The biryani has its origins in Persia, now Iran, and was brought to India by the Mughals in the sixteenth century. The etymology of the name for the dish comes from the Persian word, بریان (biryani), which means “fried.” Apparently, chefs in Safavid Iran used to fry rice in clarified butter and add meat – marinated overnight in spices – to it. However, there is some evidence that a similar dish existed even before the Safavids – one rumour has the infamous Tarmashirin Khan bring it to India from Kazakhstan by way of Afghanistan, the spices of India being added to the Kazakh palaw. Another story of a similar preparation comes from the South Indian state of Tamil Nadu – ஊன் சோறு (Oon Sooru) is mentioned in Porunar Aatrupadai as a dish made of rice, ghee, meat, and a few spices. Like the Kazakh version, the dish appears to be a simple pilaf which gained spices and complexity as the years went by.

Regardless of origins, the basic template of the biryani has spread to the Middle East, South Asia, and even Southeast Asia, and as one would expect, many versions have evolved, depending upon local agriculture and palate. In India, the southern city of Hyderabad is famous for its interpretation of this centuries-old dish (I say this only partly in fear of my Hyderabadi friends  ). There are many versions of biryani in India, varying in ingredients and style of cooking, but this recipe will stick to the famous Hyderabadi style, or what I am led to believe is the Hyderabadi style!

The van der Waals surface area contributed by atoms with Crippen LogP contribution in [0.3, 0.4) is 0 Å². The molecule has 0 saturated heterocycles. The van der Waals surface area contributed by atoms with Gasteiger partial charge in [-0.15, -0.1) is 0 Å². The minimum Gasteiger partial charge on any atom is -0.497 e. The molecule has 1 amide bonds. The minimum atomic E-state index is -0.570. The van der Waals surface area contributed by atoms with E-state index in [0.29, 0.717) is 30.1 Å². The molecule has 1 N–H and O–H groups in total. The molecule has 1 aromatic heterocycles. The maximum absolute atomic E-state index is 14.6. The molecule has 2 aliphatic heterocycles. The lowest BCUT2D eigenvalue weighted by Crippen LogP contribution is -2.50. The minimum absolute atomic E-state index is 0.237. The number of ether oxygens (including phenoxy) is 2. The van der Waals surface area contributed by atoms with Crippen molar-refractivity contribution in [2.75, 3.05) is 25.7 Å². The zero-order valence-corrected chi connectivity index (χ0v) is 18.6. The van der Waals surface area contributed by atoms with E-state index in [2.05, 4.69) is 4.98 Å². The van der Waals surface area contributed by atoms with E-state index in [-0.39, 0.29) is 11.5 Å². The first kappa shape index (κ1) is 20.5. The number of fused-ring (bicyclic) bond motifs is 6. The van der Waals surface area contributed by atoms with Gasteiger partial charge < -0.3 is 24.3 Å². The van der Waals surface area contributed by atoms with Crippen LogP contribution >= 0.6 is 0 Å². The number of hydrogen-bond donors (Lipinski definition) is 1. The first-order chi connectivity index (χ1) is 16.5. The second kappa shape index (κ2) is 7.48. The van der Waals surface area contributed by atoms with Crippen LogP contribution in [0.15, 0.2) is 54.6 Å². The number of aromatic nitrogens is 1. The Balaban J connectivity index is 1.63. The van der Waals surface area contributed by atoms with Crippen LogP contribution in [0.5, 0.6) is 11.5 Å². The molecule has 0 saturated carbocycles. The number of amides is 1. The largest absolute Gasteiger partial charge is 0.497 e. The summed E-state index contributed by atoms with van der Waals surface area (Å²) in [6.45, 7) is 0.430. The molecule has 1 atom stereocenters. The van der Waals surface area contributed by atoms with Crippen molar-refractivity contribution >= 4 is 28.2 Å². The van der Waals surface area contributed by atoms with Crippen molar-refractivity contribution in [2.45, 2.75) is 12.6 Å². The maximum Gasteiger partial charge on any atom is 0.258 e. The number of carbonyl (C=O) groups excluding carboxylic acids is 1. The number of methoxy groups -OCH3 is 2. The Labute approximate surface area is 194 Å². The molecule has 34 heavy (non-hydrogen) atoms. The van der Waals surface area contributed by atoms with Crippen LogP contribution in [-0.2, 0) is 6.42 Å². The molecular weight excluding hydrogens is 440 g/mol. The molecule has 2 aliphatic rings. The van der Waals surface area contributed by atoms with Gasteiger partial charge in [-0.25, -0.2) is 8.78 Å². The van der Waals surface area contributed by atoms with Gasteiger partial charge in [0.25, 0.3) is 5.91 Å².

Andhra cuisine, however, is far richer than just the famous Hyderabadi biryani. India’s fourth-largest state, with 85 million people, is also home to different palates in the northeast, south, coastal, and Telangana regions of its territory as well as Hyderabadi cuisine (though Hyderabad is technically in Telangana, it has evolved its own distinctive method of tingling the taste buds due to the establishment of the royal court for years). Common ingredients in the cuisine are coconut, tamarind, sesame seeds, and the famous red chillies Andhra is known for. Khansas, or the head chefs as they are locally called, are also known to generously use mustard, garlic, bay leaves, and an array of other spices to create a rich and layered taste. The staple food of the region, across cuisines, is rice and lentils, and popular items present in any meal are pickles (avakai in the summers), garelu, chutnies (such as the famous gongura), papadum, and buttermilk. The cuisine, over 400 years old and also called Ghizaayat, draws its flavour from two rich legacies – the Deccan influence from the Nizams, with its delectable biryani, haleem, and kebabs, and the spicy Andhra style of food, laced with mustard, garlic, and chillies. The Mughlai influence from the north, combined with long-grained and aromatic basmati rice makes for a mouth-watering repertoire of dishes.

While Indian cuisine has taken the world by storm in the last decade or so, it has not lost its “exotic” label yet and many people look askance at it and are worried about its spicy reputation. There is no reason to be wary of a lamb biryani, but like most biryanis, it could be slightly on the spicier side for the Anglo-Saxon palate. However, Indian cuisine also has its checks and balances, and spice should not be the reason one backs away from a lamb biryani!